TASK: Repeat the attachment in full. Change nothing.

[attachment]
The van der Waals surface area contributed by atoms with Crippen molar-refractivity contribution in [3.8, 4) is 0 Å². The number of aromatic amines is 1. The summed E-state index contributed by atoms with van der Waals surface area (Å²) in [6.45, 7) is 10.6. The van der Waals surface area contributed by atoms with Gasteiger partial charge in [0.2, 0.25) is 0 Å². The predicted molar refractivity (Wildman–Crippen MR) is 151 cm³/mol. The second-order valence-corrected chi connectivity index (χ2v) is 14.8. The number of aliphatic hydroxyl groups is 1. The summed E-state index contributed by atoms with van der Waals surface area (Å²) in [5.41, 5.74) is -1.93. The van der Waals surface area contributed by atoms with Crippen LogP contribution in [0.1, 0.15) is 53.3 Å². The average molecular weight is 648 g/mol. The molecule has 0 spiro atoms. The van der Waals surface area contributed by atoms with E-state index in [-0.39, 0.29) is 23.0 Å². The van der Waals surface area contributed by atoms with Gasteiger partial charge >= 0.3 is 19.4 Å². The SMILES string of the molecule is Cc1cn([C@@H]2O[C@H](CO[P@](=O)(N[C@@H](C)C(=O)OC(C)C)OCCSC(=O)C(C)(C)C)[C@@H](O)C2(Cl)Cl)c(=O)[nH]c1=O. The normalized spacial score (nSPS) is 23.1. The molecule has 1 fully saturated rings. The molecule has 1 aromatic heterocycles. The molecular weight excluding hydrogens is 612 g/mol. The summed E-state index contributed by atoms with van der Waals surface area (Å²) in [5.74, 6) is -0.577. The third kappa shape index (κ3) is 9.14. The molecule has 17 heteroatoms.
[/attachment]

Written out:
The van der Waals surface area contributed by atoms with Crippen molar-refractivity contribution in [3.8, 4) is 0 Å². The number of aromatic amines is 1. The summed E-state index contributed by atoms with van der Waals surface area (Å²) in [6.45, 7) is 10.6. The van der Waals surface area contributed by atoms with Gasteiger partial charge in [0.2, 0.25) is 0 Å². The predicted molar refractivity (Wildman–Crippen MR) is 151 cm³/mol. The second-order valence-corrected chi connectivity index (χ2v) is 14.8. The number of aliphatic hydroxyl groups is 1. The summed E-state index contributed by atoms with van der Waals surface area (Å²) in [5.41, 5.74) is -1.93. The van der Waals surface area contributed by atoms with Crippen LogP contribution in [0.1, 0.15) is 53.3 Å². The average molecular weight is 648 g/mol. The molecule has 0 spiro atoms. The van der Waals surface area contributed by atoms with E-state index in [-0.39, 0.29) is 23.0 Å². The van der Waals surface area contributed by atoms with Gasteiger partial charge >= 0.3 is 19.4 Å². The SMILES string of the molecule is Cc1cn([C@@H]2O[C@H](CO[P@](=O)(N[C@@H](C)C(=O)OC(C)C)OCCSC(=O)C(C)(C)C)[C@@H](O)C2(Cl)Cl)c(=O)[nH]c1=O. The normalized spacial score (nSPS) is 23.1. The molecule has 1 fully saturated rings. The molecule has 1 aromatic heterocycles. The molecular weight excluding hydrogens is 612 g/mol. The summed E-state index contributed by atoms with van der Waals surface area (Å²) in [5.74, 6) is -0.577. The third kappa shape index (κ3) is 9.14. The molecule has 17 heteroatoms.